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The Storyteller's Hole

Saturday, 23 November 2019

Deciding to record a podcast is one thing, but working out where you are going to record is another thing entirely.

As a narrator, I already have a studio and a voice booth, and to be honest that will be my first choice.  I know the sound is good in there, I have great equipment, and, most importantly, I am comfortable in there.  I have to be because when I am recording an audiobook, I can spend a lot of time in that little booth!

But I do want to vary a bit.

Some of this will depend on the weather.  For instance, I quite fancy recording outside, but I am not so keen if it is -5C and pouring with rain.  However, in the summer, I can see myself sitting on the patio recording away.

I will have to watch (listen?) out for planes and such, and the odd passing car.  Not that I mind them in the recording, but if I have to edit halfway through a plane passing overhead, the plane will suddenly vanish, which will be nasty.  Retakes are less easy too.  If the wind comes up, I suddenly can't pop back outside to retake a couple of words in the story - it won't match.

The final recording must have transparent editing - that means it must sound like I did it in one take even if it took me a hundred!  If it doesn't, then it is most unpleasant for you listeners.

I think sometimes I will mix and match.  So the chatty bits of the podcast might be recorded by a firepit at night with the odd owl in the background and the happy cracking of the fire.  But the story would be recorded in the booth where everything is a bit more controlled.

What about equipment?

In the studio I record onto Cubase Pro 10.5 (currently) via a large Focusrite Clarett interface.  That is overkill for most podcasting, but I am also a composer.  However, if anyone is getting into this seriously, I do recommend Cubase, even the Artist version.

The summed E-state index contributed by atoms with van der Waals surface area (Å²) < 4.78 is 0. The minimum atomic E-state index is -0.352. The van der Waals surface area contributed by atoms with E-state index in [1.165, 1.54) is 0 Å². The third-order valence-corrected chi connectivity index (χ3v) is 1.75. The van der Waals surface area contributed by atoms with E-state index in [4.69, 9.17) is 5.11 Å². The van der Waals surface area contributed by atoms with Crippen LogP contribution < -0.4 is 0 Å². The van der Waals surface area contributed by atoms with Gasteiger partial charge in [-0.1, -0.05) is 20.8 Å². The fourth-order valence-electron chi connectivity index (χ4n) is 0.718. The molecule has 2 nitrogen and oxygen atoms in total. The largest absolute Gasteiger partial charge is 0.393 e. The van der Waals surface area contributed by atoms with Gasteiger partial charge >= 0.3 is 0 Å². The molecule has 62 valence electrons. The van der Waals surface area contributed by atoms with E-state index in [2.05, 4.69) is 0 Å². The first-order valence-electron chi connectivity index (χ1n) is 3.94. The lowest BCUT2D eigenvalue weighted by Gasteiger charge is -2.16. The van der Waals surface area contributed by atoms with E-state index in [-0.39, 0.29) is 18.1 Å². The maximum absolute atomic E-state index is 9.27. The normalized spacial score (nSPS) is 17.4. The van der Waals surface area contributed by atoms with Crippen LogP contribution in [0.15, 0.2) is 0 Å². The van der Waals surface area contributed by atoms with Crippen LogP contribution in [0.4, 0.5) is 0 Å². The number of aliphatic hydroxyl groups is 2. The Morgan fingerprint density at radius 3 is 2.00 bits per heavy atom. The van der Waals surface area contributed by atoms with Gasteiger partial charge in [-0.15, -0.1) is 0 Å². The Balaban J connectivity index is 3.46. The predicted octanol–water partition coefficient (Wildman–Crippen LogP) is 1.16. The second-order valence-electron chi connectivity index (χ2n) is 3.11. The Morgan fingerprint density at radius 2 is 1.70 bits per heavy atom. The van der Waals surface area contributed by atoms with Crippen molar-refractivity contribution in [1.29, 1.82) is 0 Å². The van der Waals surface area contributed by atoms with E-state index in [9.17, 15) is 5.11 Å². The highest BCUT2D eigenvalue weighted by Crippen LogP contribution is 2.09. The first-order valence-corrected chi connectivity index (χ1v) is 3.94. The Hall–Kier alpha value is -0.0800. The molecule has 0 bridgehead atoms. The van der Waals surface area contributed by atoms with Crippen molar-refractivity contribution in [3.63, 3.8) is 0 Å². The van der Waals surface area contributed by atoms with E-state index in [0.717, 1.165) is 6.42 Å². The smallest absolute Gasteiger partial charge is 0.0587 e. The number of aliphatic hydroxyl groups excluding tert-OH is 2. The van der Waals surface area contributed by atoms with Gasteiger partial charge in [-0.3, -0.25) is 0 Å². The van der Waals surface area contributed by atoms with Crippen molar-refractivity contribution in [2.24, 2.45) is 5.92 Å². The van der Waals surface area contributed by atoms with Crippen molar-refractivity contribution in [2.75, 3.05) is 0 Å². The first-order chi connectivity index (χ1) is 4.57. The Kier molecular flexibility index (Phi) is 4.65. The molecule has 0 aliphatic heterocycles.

The shed is a possible recording location
I have a shed I use for art and marking up scripts.

If you are going to edit properly, then software like Audacity is really unsuitable, which is why serious studios don't use it.  It records fine and you can edit very well on it, but it creates single fire and every time you drop back into record just adds onto the file.  

Systems like Cubase are multi track systems.  The record direct to disk and everytime you hit record, they create a new file.  So your final recording is (without you knowing) made up of lots of files.

This means that when you edit, you haven't lost anything.  You have actually recorded over things.  So if you want the breath from your previous take, it is layered underneath and can be easily used.

Anyway, enough of Cubase.  My main mic is a Neumann U87ai, with a couple of TLM103s as secondary mics.  The U87 is the industry-standard voice mic.  It works brilliantly with ANY kind of voice and can take a lot of punishment.  My current model is only a few years old, but in my last studio, we were using ones that were 20 and 30 years old and they still sounded wonderful.  For radio and podcasting, the TLMs are probably the more common Neumann used - they are a third of the price and are smaller.

I also have a Blue ball mic, which is really nice (recommend that if you are going cheaper), and a couple of oddments which I used for music.

I like my Beyerdynamic headphones.  I have three sets. Custom Studio which live in my shed for when I am working out there and don't want to disturb the neighbours.  I use DT 770 PRO in the booth because they are closed backed and comfy. And I have DT 990 PRO for editing because they sound nice, are comfy, but are open backed so I have some chance of hearing the world outside!

Other bits? A HUGE 34" curvy monitor plus a custom controller for macros to make the editing super quick and good. 

I also use iZotope RX7 standard to help get rid of clicks and rubbish I spit out mid flow.  If I start recording outside, that will be used a lot more I reckon.

The Shed and the Garden

My art shed is definitely a place I will be recording at least some bits.  It is not soundproofed of acoustically streeted, but it is a nice environment with a distinct sound.  It will be perfect for some recordings.

Because we are in a tiny village with a big garden, I will record some outside in the summer.  But if this goes well, I might also invest in a small portable recorder and perhaps record some bits in the hills and forests - it would kind of make sense, given the name of the podcast!

The downside is that there will a lot more editing, so some of this will be dependant on how much of my normal voice and music work I have ongoing. Not to forget that I am also a writer.

But whatever I end up doing, I am looking forward to this.  I don't have to please a client, only my listeners, which means I can have a lot of fun in my little world.